Attn: RVs/RSs, V0P P2 6PST
The diagnosis of lymphedema can be difficult because early signs of the condition can be subtle and patients may not be aware of them worsening.
Diagnosis should be made based on a history of symptoms and medical conditions, in addition to a physical examination. There are also several diagnostic tests that are sometimes used.
Initially, it is important to establish a thorough medical history of the individual and targeted questions about the specific symptoms of lymphedema should be addressed.
Secondary lymphedema is the most common type, which occurs as a result of identifiable damage to the lymphatic system. It is particularly common in patients that have previously undergone radiotherapy or other treatment for cancer, including surgical removal of lymph nodes.
Primary lymphedema may have a familial link due to gene mutations that affect the development of the lymphatic system. For this reason, it is important to establish if there if a family history of lymphedema.
A physical examination is important to establish changes to the affected body part and the involvement and severity of lymphedema.
This can be done quantitatively by measuring the size of the body part and comparing it to earlier measurement although the body part on the other side of the body.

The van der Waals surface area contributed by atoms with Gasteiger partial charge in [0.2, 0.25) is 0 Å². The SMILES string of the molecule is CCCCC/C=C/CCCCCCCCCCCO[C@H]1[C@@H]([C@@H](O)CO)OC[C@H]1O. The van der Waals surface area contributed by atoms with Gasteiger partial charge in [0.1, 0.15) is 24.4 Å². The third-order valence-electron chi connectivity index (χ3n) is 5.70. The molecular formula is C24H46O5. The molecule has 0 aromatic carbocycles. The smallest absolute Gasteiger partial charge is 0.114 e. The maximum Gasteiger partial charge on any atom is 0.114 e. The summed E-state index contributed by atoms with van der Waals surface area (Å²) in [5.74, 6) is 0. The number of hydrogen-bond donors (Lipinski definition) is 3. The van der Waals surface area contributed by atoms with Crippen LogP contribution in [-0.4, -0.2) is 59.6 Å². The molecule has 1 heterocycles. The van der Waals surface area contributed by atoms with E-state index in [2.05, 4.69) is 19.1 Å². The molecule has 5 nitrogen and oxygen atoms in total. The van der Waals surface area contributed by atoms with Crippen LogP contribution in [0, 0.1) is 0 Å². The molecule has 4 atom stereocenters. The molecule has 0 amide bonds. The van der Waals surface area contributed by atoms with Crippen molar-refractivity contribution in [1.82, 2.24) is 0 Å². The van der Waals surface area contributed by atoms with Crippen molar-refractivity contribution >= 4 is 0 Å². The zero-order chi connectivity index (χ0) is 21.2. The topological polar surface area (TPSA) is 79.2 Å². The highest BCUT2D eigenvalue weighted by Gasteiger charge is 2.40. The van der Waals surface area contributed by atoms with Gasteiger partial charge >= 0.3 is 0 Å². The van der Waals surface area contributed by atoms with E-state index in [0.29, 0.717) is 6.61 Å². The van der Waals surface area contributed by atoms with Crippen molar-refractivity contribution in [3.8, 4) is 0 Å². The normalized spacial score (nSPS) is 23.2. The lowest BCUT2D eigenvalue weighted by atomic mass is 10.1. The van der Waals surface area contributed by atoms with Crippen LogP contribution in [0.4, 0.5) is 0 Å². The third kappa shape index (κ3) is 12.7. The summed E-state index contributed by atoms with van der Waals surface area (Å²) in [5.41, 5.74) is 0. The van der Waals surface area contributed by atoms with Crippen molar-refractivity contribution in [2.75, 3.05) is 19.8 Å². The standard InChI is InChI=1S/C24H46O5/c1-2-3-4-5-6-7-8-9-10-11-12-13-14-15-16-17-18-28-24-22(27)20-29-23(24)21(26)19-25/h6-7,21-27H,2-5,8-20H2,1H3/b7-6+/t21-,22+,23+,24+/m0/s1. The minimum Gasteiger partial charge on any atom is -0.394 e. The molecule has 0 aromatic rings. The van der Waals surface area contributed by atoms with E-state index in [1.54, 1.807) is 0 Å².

The volume of the limb can be measured in various ways, including:
Further diagnostic tests are not required in most cases, but are occasionally used to assess the condition and monitor changes. These tests include:
These testing methods can be used to diagnose lymphedema and monitor changes in the condition as treatment commences.
Patients that have undergone cancer therapy recently or in the past have an increased risk of lymphedema and should be monitored for signs of the condition regularly.
It is important that these individuals are aware of the early signs and symptoms of lymphedema, such that they can recognize the condition earlier if it presents. Aftercare treatment programs commonly help patients to understand the individual risks they face and what they can do to help identify signs of lymphedema and other conditions.
There are several other health conditions that may lead to swelling of the limbs and present with similar symptoms to lymphedema, but require different treatments. These conditions include blood clotting and infection independent of lymph nodes.
Additionally, edema arising from venous insufficiency is commonly mistaken for lymphedema. When this condition progresses, it can lead to the involvement of the lymphatic system and require similar treatments, but in the early stages of disease it should be viewed as a separate condition, with distinct symptoms and treatments.